These are from two different days, both on the great 3/4~
So I'm making the left turn off of southbound Third onto James. It's the 3/4, in the morning, and the seething masses are ever forming- no matter how many buses go through there (the 3/4 comes every 7 minutes, the most frequent daytime headway in the system), there's always enough people to make a full bus going up the hill. Especially at 0800 in the morning. Anyways, I'm turning, and there's a scraggly-looking gentlemen in the crosswalk that I should probably yield for. There's always someone crossing there. Once I was turning there, creeping (safely) towards a businessman crossing. "He has insurance," I said aloud, pretending not to slow down. The front of the bus erupted in laughter. Anyways, back to the scraggly-looking gentleman. I probably should yield for him and let him cross, but the timing isn't right, and I turn in front of him; this ends up blocking his path in the crosswalk, and he has to wait for me to finish turning before getting out of the street. He's angry, and I can hear him yelling. "Extremely bad vibrations," to quote Mr. Thompson, wafting through the air, and I'm silently thankful that he's not on the bus. But...no, here he comes, storming up onto the bus, and with fire in his blue eyes he yells, "did you not seem me crossing? Did you not see me?!" I look up at him, take a deep breath, and I say slowly, "You know, I apologize. I shoulda waited." In an instant the day restarted, all the steam was out of his sails, and he said in a normal tone, "that's all I wanted to hear. Thank you." Sometimes all somebody needs is the acknowledgement. He and I had an amiable conversation the rest of the way up the hill.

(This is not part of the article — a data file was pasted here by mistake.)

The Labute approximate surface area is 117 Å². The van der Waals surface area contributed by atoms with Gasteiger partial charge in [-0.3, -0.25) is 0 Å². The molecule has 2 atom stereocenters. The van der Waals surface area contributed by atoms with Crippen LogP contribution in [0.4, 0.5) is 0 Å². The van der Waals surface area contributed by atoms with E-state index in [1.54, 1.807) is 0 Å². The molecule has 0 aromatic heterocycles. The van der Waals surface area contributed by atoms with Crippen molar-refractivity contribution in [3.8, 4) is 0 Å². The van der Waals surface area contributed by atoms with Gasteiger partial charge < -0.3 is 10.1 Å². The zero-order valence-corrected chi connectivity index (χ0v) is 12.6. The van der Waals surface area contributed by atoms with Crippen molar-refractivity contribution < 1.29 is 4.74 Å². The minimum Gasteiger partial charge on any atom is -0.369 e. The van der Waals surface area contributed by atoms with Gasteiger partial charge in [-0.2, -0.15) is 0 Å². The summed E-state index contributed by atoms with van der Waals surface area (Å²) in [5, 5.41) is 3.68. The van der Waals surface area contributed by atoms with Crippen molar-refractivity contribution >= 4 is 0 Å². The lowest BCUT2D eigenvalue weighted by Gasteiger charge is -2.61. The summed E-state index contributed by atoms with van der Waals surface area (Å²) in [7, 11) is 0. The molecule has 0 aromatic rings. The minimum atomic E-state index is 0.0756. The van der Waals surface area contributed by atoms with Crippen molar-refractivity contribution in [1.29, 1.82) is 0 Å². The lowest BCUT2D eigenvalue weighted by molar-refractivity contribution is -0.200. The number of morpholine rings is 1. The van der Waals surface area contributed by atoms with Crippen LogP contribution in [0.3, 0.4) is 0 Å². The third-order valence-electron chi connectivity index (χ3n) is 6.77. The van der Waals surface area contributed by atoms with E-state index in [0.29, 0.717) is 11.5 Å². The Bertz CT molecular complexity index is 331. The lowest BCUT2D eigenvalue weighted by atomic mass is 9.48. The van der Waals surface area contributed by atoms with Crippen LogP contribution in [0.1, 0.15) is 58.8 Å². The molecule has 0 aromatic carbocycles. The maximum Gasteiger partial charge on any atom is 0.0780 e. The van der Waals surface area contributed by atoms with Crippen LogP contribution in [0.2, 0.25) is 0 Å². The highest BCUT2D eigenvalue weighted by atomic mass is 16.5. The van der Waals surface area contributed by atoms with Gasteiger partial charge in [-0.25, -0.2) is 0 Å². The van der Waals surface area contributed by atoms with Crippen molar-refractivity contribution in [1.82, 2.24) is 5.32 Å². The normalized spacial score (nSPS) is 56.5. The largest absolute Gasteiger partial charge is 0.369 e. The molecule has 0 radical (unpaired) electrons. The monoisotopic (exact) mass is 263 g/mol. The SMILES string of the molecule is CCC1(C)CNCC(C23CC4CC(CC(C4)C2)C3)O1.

Just another "regular day" on the 4. My favorite kind. You can never be sure if you're gonna make it to the top of the James St. hill. You might lose the hill brake, the bus might lose power, we might roll back...it's the second steepest grade in the trolley network, with a slope of 18.4 degrees. The trolley bus can handle it, but there's something slightly nonsensical about taking a bus packed to the gills up and down that thing, and it's one of the many things I love about the 3/4. Basically, that it's ridiculous. Plus you get that nice moment of relief when you actually make it to the top and turn off the hill onto 9th avenue. The great edifice of Harborview is there waiting to greet you, and the street guys on the right corner hang around like permanent institutions, reminding you of all the wonderful constancies in the world. I can almost sense a collective relief on the part of the passengers sometimes as well, since that's where most people get off. One day I hopped out there myself to empty the trash bag, and one of the street perennials recognized me. Taller middle-aged fellow of medium build, dark skin and baggy beige sweats. He came over to say hey, and we exchanged fistpounds and wished each other well. It was a tiny moment, nestled in between thousands of others, but you can get high off of an exchange like that- two people interacting with each other for no other reason to spread some goodwill around. No agenda. Two guys on a sidewalk, just a smile and a fistbump. Works for me.